YouTube will remove videos containing medical misinformation

After targeting conspiratorial videos demonstrating the so-called ineffectiveness of vaccines and content questioning the Covid-19 pandemic, YouTube wants to go further in its fight against medical misinformation. In a post posted last week and spotted by France Inter, the video-sharing platform says it wants to define a legal framework “consisting of removing extremely harmful content while guaranteeing a space for debate and discussion”. “YouTube is not a platform for disseminating information that could harm people,” warn Garth Graham and Matt Halprin, authors of the post and YouTube employees.

The American giant notably targets videos encouraging alternative methods of care without scientific evidence, citing the example of “the promotion of cesium chloride as a treatment for cancer”. Videos dealing with cancer will obviously be the most scrutinized. In their post, the two YouTube executives explain that people looking for answers about this disease should find high-quality content from credible medical sources.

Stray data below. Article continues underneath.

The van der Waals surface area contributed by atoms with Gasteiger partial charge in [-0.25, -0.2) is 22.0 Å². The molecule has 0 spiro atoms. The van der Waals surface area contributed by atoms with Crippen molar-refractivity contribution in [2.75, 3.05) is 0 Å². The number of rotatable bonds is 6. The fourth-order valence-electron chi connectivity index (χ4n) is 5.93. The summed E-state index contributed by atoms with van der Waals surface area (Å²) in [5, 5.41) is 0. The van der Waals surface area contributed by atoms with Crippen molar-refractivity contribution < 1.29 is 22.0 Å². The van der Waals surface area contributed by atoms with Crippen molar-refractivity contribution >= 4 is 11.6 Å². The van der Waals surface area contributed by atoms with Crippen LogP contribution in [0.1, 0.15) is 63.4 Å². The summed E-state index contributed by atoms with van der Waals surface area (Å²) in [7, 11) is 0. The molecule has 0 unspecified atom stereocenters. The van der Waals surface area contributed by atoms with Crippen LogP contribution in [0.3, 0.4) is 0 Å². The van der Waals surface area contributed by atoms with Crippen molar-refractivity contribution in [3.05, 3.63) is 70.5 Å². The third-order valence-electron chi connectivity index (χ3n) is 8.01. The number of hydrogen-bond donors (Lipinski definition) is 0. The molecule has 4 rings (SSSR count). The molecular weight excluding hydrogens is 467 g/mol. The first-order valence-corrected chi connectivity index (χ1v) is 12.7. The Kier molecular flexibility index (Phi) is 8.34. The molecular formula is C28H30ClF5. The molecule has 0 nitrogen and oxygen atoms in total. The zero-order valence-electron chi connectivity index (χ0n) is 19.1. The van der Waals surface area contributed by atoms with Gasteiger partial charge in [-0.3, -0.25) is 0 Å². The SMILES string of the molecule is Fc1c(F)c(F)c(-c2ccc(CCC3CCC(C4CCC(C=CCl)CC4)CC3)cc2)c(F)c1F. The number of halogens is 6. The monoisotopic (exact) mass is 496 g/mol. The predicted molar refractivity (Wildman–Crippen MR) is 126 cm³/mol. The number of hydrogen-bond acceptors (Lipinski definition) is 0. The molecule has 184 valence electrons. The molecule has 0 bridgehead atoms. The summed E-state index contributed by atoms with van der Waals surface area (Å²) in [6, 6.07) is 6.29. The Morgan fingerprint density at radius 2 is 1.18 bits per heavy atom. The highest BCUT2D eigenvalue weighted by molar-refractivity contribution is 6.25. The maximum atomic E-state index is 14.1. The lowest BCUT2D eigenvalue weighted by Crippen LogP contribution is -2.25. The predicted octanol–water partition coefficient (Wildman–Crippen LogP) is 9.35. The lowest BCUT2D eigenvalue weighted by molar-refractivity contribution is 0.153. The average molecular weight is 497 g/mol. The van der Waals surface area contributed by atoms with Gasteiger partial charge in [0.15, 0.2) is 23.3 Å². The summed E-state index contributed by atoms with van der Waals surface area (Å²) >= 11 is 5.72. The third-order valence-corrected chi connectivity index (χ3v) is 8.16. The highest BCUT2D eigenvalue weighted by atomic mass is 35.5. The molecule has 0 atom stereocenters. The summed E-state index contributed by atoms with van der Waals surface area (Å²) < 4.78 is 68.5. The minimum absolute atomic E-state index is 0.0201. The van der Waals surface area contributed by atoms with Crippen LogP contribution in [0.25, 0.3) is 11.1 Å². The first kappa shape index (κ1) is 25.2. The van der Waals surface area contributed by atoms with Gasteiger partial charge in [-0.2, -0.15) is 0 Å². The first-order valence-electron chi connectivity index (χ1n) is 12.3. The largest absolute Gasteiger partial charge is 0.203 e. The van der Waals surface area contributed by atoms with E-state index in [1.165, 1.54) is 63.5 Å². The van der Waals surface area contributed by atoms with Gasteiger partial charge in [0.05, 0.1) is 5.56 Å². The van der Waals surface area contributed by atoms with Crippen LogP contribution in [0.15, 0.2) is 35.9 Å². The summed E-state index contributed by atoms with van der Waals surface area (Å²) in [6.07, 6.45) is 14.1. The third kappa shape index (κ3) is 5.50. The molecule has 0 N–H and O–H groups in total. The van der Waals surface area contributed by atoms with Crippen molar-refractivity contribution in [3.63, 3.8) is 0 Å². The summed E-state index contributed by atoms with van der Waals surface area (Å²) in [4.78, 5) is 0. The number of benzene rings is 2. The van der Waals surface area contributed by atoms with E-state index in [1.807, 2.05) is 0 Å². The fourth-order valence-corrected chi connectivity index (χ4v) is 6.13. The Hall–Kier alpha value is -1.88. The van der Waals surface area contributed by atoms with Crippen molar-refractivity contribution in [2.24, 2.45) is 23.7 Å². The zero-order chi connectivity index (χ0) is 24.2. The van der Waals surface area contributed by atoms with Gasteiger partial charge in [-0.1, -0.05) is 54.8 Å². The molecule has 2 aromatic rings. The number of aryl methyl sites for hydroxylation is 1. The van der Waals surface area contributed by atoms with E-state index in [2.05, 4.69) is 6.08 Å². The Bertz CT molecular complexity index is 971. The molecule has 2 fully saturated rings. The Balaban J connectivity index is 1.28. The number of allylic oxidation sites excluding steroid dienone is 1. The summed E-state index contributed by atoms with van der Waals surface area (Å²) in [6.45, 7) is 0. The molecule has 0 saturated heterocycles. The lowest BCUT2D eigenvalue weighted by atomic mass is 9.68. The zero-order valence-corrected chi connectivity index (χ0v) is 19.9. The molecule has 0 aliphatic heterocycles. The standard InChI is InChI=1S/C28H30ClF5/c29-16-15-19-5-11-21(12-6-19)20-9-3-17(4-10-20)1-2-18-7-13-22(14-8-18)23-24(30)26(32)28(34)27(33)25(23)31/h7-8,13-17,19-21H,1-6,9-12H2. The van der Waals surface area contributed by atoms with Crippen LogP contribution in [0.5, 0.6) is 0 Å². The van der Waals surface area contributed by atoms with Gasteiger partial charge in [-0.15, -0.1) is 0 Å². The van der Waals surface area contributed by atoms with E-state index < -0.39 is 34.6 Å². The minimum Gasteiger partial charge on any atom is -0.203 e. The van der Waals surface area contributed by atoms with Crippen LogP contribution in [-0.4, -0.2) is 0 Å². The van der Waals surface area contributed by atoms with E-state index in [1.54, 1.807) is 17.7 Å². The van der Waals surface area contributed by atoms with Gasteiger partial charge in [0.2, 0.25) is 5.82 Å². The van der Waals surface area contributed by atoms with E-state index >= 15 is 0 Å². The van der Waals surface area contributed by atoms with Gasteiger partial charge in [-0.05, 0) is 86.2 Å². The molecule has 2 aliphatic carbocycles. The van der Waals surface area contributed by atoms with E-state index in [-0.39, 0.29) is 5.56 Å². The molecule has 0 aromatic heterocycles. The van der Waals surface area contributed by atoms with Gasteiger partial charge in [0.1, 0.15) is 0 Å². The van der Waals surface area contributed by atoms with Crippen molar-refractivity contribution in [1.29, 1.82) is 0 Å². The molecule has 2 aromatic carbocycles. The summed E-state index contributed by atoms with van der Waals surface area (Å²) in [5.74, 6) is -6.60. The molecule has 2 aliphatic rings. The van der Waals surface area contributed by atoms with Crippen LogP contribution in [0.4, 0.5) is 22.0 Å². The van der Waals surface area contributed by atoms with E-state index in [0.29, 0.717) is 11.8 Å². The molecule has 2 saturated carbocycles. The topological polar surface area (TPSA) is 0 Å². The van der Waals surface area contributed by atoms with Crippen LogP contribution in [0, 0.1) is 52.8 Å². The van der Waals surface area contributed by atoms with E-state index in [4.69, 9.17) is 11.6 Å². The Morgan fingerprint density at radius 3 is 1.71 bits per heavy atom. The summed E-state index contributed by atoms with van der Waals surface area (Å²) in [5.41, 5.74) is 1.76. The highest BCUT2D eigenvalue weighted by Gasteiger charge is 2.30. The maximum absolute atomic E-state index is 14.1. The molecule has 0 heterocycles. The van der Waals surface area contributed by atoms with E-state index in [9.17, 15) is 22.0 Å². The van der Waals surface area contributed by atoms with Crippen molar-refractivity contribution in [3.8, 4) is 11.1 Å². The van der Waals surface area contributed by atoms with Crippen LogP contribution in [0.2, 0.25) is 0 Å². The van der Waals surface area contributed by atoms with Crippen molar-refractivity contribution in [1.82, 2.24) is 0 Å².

“Cancer Curing Garlic”

YouTube announces the removal “from now and for the next few weeks” of content promoting treatments proven to be ineffective or dangerous or which encourage patients to follow their medical treatment. The two authors cite in particular the examples of “garlic curing cancer” or “vitamin C instead of radiotherapy”.

The platform could tackle the content of its member Thierry Casasnovas, who has nearly 600,000 subscribers on his “vulgarization” channel offering “a more natural approach”. Follower of raw food, the one who is sometimes described as a “guru” was indicted in March in particular for “illegal practice of medicine”. Even before the media coverage of his legal setbacks, the man was the subject of more than 600 reports.

source site